Thats because some people think of junk as good trade items and take no consideration to protect the media.

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I wouldn't worry too much about a cd left in a cache. I've found several of them (15+) in the past year and every single one was so scratched up as to be impossible to transmit a virus. Afterall, a computer must be able to read the CD before a virus can infect it.
Thats because some people think of junk as good trade items and take no consideration to protect the media.

I think I would lay blame on the cacher who left the CD in the cache. If he simply tosses in a naked CD, it's going to get destroyed. If it is protected in a jewel case, it will likely be fine.

Edited by sbell111
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Oops! Reading these recent posts and others in this thread -- some of which are now starting to mention such risque things as "naked CDs" -- makes me realize that we may all be talking about different things! I had assumed that we were talking about leaving CD-ROMS, aka CDs, in geocaches. However, are some of the posters referring to leaving the other type of CDs (i.e., cross-dressers) in caches? If so, we must remember that most caches are too small to hold a person, and it is also considered impolite to leave a person in a cache because of the limited supplies of air, water and food. Thus, please think twice before leaving the second type of CD in a cache! <_<

 

:rolleyes::rolleyes::)

Edited by Vinny & Sue Team
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I wouldn't worry too much about a cd left in a cache. I've found several of them (15+) in the past year and every single one was so scratched up as to be impossible to transmit a virus. Afterall, a computer must be able to read the CD before a virus can infect it.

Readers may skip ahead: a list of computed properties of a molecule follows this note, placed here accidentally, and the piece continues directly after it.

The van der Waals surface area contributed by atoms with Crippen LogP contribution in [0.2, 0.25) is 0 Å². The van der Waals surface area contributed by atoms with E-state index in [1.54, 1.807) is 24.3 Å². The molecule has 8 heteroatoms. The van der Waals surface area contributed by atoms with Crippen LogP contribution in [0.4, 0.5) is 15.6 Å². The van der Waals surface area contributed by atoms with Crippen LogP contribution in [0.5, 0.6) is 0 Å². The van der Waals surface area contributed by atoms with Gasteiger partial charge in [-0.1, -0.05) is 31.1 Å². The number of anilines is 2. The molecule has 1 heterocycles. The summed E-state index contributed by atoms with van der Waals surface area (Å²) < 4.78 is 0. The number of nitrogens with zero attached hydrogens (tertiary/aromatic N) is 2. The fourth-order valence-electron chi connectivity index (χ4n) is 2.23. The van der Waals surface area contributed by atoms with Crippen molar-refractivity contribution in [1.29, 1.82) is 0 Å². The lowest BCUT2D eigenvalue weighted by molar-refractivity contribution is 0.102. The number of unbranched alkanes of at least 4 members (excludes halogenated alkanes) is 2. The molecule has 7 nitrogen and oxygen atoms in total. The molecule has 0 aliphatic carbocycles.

Thats because some people think of junk as good trade items and take no consideration to protect the media.

I think I would lay blame on the cacher who left the CD in the cache. If he simply tosses in a naked CD, it's going to get destroyed. If it is protected in a jewel case, it will likely be fine.

 

The majority of jewel cases break very easily... as a matter of fact I can't think of any that don't. If you were to put it in a DVD case with locking tabs, then maybe it'd have a little longer life span, but still... they get messed up pretty easy.

 

I do have to agree with Vinny & Sue Team though... it just isn't nice to leave the other CD's in a cache without at least punching air holes in it... but of course then you risk ruining the cache when it rains, and people will complain that you are defacing their cache. So therefore I say definately don't leave the other kind of CD's in a cache.